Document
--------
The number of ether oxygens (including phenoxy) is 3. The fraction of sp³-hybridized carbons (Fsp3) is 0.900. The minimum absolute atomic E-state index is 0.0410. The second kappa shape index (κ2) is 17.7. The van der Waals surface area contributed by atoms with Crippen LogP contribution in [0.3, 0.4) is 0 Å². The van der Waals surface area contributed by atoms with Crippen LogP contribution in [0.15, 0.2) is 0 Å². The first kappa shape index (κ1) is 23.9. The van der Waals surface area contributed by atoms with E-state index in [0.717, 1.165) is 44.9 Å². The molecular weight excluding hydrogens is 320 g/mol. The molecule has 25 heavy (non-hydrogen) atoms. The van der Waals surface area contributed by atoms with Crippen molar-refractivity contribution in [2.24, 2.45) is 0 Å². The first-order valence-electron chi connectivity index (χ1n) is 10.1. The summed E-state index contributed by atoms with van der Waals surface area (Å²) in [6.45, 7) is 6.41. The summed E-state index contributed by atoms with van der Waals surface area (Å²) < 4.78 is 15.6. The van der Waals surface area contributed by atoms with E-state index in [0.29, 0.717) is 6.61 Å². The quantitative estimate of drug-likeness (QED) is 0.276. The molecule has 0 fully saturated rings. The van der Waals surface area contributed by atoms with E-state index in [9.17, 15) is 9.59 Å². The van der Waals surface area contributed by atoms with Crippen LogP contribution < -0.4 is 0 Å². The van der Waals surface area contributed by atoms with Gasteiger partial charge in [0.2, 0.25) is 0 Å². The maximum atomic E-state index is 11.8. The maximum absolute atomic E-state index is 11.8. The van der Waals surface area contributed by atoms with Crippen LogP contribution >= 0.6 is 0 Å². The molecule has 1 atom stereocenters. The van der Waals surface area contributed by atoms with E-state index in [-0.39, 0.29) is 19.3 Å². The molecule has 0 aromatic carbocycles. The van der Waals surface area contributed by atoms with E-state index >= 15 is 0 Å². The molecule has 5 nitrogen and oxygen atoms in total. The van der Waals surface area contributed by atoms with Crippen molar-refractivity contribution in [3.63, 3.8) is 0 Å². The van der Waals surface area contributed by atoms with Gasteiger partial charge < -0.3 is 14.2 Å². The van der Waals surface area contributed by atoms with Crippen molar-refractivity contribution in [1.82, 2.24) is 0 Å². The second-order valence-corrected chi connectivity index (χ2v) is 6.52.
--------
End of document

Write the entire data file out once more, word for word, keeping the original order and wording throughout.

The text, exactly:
The number of ether oxygens (including phenoxy) is 3. The fraction of sp³-hybridized carbons (Fsp3) is 0.900. The minimum absolute atomic E-state index is 0.0410. The second kappa shape index (κ2) is 17.7. The van der Waals surface area contributed by atoms with Crippen LogP contribution in [0.3, 0.4) is 0 Å². The van der Waals surface area contributed by atoms with Crippen LogP contribution in [0.15, 0.2) is 0 Å². The first kappa shape index (κ1) is 23.9. The van der Waals surface area contributed by atoms with E-state index in [0.717, 1.165) is 44.9 Å². The molecular weight excluding hydrogens is 320 g/mol. The molecule has 25 heavy (non-hydrogen) atoms. The van der Waals surface area contributed by atoms with Crippen molar-refractivity contribution in [2.24, 2.45) is 0 Å². The first-order valence-electron chi connectivity index (χ1n) is 10.1. The summed E-state index contributed by atoms with van der Waals surface area (Å²) in [6.45, 7) is 6.41. The summed E-state index contributed by atoms with van der Waals surface area (Å²) < 4.78 is 15.6. The van der Waals surface area contributed by atoms with E-state index in [0.29, 0.717) is 6.61 Å². The quantitative estimate of drug-likeness (QED) is 0.276. The molecule has 0 fully saturated rings. The van der Waals surface area contributed by atoms with E-state index in [9.17, 15) is 9.59 Å². The van der Waals surface area contributed by atoms with Crippen LogP contribution < -0.4 is 0 Å². The van der Waals surface area contributed by atoms with Gasteiger partial charge in [0.2, 0.25) is 0 Å². The maximum atomic E-state index is 11.8. The maximum absolute atomic E-state index is 11.8. The van der Waals surface area contributed by atoms with Crippen LogP contribution >= 0.6 is 0 Å². The molecule has 1 atom stereocenters. The van der Waals surface area contributed by atoms with E-state index in [-0.39, 0.29) is 19.3 Å². The molecule has 0 aromatic carbocycles. The van der Waals surface area contributed by atoms with E-state index >= 15 is 0 Å². The molecule has 5 nitrogen and oxygen atoms in total. The van der Waals surface area contributed by atoms with Crippen molar-refractivity contribution in [3.63, 3.8) is 0 Å². The van der Waals surface area contributed by atoms with Gasteiger partial charge < -0.3 is 14.2 Å². The van der Waals surface area contributed by atoms with Crippen molar-refractivity contribution in [1.82, 2.24) is 0 Å². The second-order valence-corrected chi connectivity index (χ2v) is 6.52.